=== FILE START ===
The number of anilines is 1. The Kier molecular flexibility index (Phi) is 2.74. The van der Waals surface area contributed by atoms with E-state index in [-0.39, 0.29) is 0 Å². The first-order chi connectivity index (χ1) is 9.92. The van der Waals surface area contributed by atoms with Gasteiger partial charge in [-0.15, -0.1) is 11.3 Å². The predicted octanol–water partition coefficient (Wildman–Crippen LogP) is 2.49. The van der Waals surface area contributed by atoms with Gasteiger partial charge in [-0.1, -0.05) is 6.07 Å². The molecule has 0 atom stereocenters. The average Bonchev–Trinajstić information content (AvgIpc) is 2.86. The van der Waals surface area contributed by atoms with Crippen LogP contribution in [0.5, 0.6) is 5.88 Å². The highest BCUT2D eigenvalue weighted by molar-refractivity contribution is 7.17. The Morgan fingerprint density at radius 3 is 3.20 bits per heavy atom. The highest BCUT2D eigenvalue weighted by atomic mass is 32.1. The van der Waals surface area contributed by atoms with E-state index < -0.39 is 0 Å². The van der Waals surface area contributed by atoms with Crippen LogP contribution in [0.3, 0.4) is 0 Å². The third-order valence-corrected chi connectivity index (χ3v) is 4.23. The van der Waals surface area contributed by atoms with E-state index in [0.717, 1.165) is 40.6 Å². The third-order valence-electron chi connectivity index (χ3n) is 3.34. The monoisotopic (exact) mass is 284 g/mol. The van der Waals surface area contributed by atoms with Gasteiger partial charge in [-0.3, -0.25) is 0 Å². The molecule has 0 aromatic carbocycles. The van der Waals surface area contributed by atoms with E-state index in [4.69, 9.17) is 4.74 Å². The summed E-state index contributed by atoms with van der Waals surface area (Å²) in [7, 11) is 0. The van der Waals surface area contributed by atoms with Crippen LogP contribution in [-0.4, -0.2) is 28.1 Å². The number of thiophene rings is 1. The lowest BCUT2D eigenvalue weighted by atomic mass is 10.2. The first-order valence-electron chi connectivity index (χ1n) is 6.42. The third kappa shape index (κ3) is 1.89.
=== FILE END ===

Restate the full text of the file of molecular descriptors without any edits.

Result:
The number of anilines is 1. The Kier molecular flexibility index (Phi) is 2.74. The van der Waals surface area contributed by atoms with E-state index in [-0.39, 0.29) is 0 Å². The first-order chi connectivity index (χ1) is 9.92. The van der Waals surface area contributed by atoms with Gasteiger partial charge in [-0.15, -0.1) is 11.3 Å². The predicted octanol–water partition coefficient (Wildman–Crippen LogP) is 2.49. The van der Waals surface area contributed by atoms with Gasteiger partial charge in [-0.1, -0.05) is 6.07 Å². The molecule has 0 atom stereocenters. The average Bonchev–Trinajstić information content (AvgIpc) is 2.86. The van der Waals surface area contributed by atoms with Crippen LogP contribution in [0.5, 0.6) is 5.88 Å². The highest BCUT2D eigenvalue weighted by molar-refractivity contribution is 7.17. The Morgan fingerprint density at radius 3 is 3.20 bits per heavy atom. The highest BCUT2D eigenvalue weighted by atomic mass is 32.1. The van der Waals surface area contributed by atoms with E-state index < -0.39 is 0 Å². The van der Waals surface area contributed by atoms with Crippen LogP contribution in [0.3, 0.4) is 0 Å². The third-order valence-corrected chi connectivity index (χ3v) is 4.23. The van der Waals surface area contributed by atoms with E-state index in [0.717, 1.165) is 40.6 Å². The third-order valence-electron chi connectivity index (χ3n) is 3.34. The monoisotopic (exact) mass is 284 g/mol. The van der Waals surface area contributed by atoms with Gasteiger partial charge in [-0.3, -0.25) is 0 Å². The molecule has 0 aromatic carbocycles. The van der Waals surface area contributed by atoms with E-state index in [4.69, 9.17) is 4.74 Å². The summed E-state index contributed by atoms with van der Waals surface area (Å²) in [7, 11) is 0. The van der Waals surface area contributed by atoms with Crippen LogP contribution in [-0.4, -0.2) is 28.1 Å². The number of thiophene rings is 1. The lowest BCUT2D eigenvalue weighted by atomic mass is 10.2. The first-order valence-electron chi connectivity index (χ1n) is 6.42. The third kappa shape index (κ3) is 1.89.